As nearly every Dragon Ball titles before it and mostly likely after it, Ultimate Tenkaichi features the same modes featured in all previous games. The story mode follows every saga from the series from the Sayian saga right through to Omega Shenron in GT. It offers nothing more than previous games, except the chance to fight your favourite villains again. Although the mode does offer new HD cutscenes of some of the most famous scenes from the series (itís over 9000! (which actually originally was 8000)) for any Dragon Ball Z fan to drool over.

Ultimate Tenkaichi also features the famous World Fighting Tournament mode. This mode allows players to pick a character and fight others to be the ultimate tenkaichi champion. Although custom in previous games means that once you hit the grass outside the ring you are out, it is near impossible with UTís combat system to hit someone hard enough to be grounded, which means matches last a lot longer than usual in the tournament.

With the rehashed previous features seen before comes a new mode with some interesting features. The Hero mode, is a new mode that allows players to create their very own sayian and act out a completely different storyline to the original series. This has been a dream for any Z fan since the early 90s, drawing your very own sayian in school and at home for years can now become transformed virtually, although with some limit. The customization is limited to only 4 sets of hairstyles (the most important part of a sayian) and very limited costumes, although being able to use any colour is fun and having bright pink sayians is rather hilarious when fighting in earth balancing clashes.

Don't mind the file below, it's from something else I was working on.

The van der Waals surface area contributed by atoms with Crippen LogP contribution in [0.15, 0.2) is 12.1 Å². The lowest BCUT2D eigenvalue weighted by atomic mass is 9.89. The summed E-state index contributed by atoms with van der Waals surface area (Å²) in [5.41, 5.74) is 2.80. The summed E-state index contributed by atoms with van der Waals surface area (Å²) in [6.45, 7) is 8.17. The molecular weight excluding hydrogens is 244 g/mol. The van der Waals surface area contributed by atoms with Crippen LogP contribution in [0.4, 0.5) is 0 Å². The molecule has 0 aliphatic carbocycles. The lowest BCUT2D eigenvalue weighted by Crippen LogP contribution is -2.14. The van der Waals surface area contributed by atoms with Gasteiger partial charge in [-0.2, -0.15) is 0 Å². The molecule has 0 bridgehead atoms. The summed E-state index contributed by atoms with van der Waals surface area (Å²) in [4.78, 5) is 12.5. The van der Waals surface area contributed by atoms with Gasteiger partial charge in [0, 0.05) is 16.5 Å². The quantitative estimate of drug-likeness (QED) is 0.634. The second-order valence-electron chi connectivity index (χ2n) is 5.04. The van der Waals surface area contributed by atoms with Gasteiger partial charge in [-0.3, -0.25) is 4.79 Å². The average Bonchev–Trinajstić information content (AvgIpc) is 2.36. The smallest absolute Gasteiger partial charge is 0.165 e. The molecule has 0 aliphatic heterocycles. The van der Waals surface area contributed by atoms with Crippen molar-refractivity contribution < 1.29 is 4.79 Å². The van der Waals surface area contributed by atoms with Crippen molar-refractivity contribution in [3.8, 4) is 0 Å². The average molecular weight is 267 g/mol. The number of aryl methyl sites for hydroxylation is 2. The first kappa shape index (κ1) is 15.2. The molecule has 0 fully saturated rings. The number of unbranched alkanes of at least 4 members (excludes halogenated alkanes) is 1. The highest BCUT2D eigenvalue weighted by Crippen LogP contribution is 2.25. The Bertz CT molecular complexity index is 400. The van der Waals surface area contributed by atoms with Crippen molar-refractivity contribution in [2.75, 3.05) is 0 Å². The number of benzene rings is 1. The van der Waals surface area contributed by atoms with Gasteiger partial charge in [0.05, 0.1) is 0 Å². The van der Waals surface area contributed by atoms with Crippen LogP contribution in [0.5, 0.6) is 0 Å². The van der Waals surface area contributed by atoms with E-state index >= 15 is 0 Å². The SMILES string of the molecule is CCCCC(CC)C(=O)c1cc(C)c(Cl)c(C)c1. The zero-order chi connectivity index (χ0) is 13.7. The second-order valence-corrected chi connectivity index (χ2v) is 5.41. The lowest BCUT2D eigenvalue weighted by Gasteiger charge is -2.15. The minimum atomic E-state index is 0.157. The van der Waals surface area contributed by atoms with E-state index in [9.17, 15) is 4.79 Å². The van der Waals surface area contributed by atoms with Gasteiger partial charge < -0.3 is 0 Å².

The story of hero mode takes part in an alternate universe to the one in the canon Dragon Ball series. The story pits your hero against the various characters of the series as you work your way around saving the world. The mode asks you to get heavily involved in training with different partners and building up your characters stats and health so you donít get annihilated by more powerful characters later on. While fun and nice to design your own sayian, this mode is also lack-lustre and slow.

Not the first and certainly not the last

Well repetitive and certainly simple, it is hard to deny the fun Dragon Ball Z: Ultimate Tenkaichi provides in terms of multiplayer. Especially to fans of the series, having some friends over who all know the classic lines from the series allows for forgiveness in terms of the problems the game suffers from, and gives you overwhelming nostalgia in a fine form. Graphically the game is the best in any Dragon Ball title to date and provides some intense moments between friends.

For the asking price it isnít worth picking up. But for any fans looking for their Z warrior fix, you can do a lot worse than renting Ultimate Tenkaichi and having some friends over to re-live some classic moments from the series while pulling of some simple, flashy fighting. It can provide the goods of entertainment, as long as you allow it sometime to grow on you.


fun score


Provides some classic fun for fans of the series. And simple flashy fighting.


Repetitive and sometimes boring. Also 50-50 fighting chances appear way too much.